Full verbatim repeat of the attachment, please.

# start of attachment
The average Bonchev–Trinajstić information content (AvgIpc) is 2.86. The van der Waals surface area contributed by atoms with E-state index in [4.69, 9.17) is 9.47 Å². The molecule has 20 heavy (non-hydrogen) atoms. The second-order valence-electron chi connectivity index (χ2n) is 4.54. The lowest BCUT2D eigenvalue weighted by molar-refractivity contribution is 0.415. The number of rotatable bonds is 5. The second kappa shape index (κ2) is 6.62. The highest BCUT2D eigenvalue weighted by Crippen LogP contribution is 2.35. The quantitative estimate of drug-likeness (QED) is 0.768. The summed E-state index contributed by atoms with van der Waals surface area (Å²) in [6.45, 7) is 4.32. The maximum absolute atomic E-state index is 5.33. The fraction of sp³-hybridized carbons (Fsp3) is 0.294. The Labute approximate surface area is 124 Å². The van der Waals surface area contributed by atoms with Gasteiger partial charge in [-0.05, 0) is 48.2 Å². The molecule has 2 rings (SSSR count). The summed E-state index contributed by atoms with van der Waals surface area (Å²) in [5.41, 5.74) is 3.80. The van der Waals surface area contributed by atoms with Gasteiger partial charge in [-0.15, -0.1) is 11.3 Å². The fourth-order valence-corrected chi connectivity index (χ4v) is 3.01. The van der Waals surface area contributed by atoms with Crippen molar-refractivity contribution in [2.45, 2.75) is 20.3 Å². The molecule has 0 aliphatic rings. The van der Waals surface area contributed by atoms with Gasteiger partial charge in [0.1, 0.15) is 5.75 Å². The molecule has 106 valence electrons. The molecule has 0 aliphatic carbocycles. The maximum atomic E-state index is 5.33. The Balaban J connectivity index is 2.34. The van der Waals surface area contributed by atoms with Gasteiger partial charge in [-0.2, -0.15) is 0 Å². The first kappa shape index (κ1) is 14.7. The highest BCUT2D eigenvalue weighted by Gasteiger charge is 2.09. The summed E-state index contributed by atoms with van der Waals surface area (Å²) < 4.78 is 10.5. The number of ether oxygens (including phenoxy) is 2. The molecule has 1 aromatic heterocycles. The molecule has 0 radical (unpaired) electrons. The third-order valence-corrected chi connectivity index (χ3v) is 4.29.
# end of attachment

The average Bonchev–Trinajstić information content (AvgIpc) is 2.86. The van der Waals surface area contributed by atoms with E-state index in [4.69, 9.17) is 9.47 Å². The molecule has 20 heavy (non-hydrogen) atoms. The second-order valence-electron chi connectivity index (χ2n) is 4.54. The lowest BCUT2D eigenvalue weighted by molar-refractivity contribution is 0.415. The number of rotatable bonds is 5. The second kappa shape index (κ2) is 6.62. The highest BCUT2D eigenvalue weighted by Crippen LogP contribution is 2.35. The quantitative estimate of drug-likeness (QED) is 0.768. The summed E-state index contributed by atoms with van der Waals surface area (Å²) in [6.45, 7) is 4.32. The maximum absolute atomic E-state index is 5.33. The fraction of sp³-hybridized carbons (Fsp3) is 0.294. The Labute approximate surface area is 124 Å². The van der Waals surface area contributed by atoms with Gasteiger partial charge in [-0.05, 0) is 48.2 Å². The molecule has 2 rings (SSSR count). The summed E-state index contributed by atoms with van der Waals surface area (Å²) in [5.41, 5.74) is 3.80. The van der Waals surface area contributed by atoms with Gasteiger partial charge in [-0.15, -0.1) is 11.3 Å². The fourth-order valence-corrected chi connectivity index (χ4v) is 3.01. The van der Waals surface area contributed by atoms with Crippen molar-refractivity contribution in [2.45, 2.75) is 20.3 Å². The molecule has 0 aliphatic rings. The van der Waals surface area contributed by atoms with Gasteiger partial charge in [0.1, 0.15) is 5.75 Å². The molecule has 106 valence electrons. The molecule has 0 aliphatic carbocycles. The maximum atomic E-state index is 5.33. The Balaban J connectivity index is 2.34. The van der Waals surface area contributed by atoms with Gasteiger partial charge in [-0.2, -0.15) is 0 Å². The first kappa shape index (κ1) is 14.7. The highest BCUT2D eigenvalue weighted by Gasteiger charge is 2.09. The summed E-state index contributed by atoms with van der Waals surface area (Å²) < 4.78 is 10.5. The number of ether oxygens (including phenoxy) is 2. The molecule has 1 aromatic heterocycles. The molecule has 0 radical (unpaired) electrons. The third-order valence-corrected chi connectivity index (χ3v) is 4.29.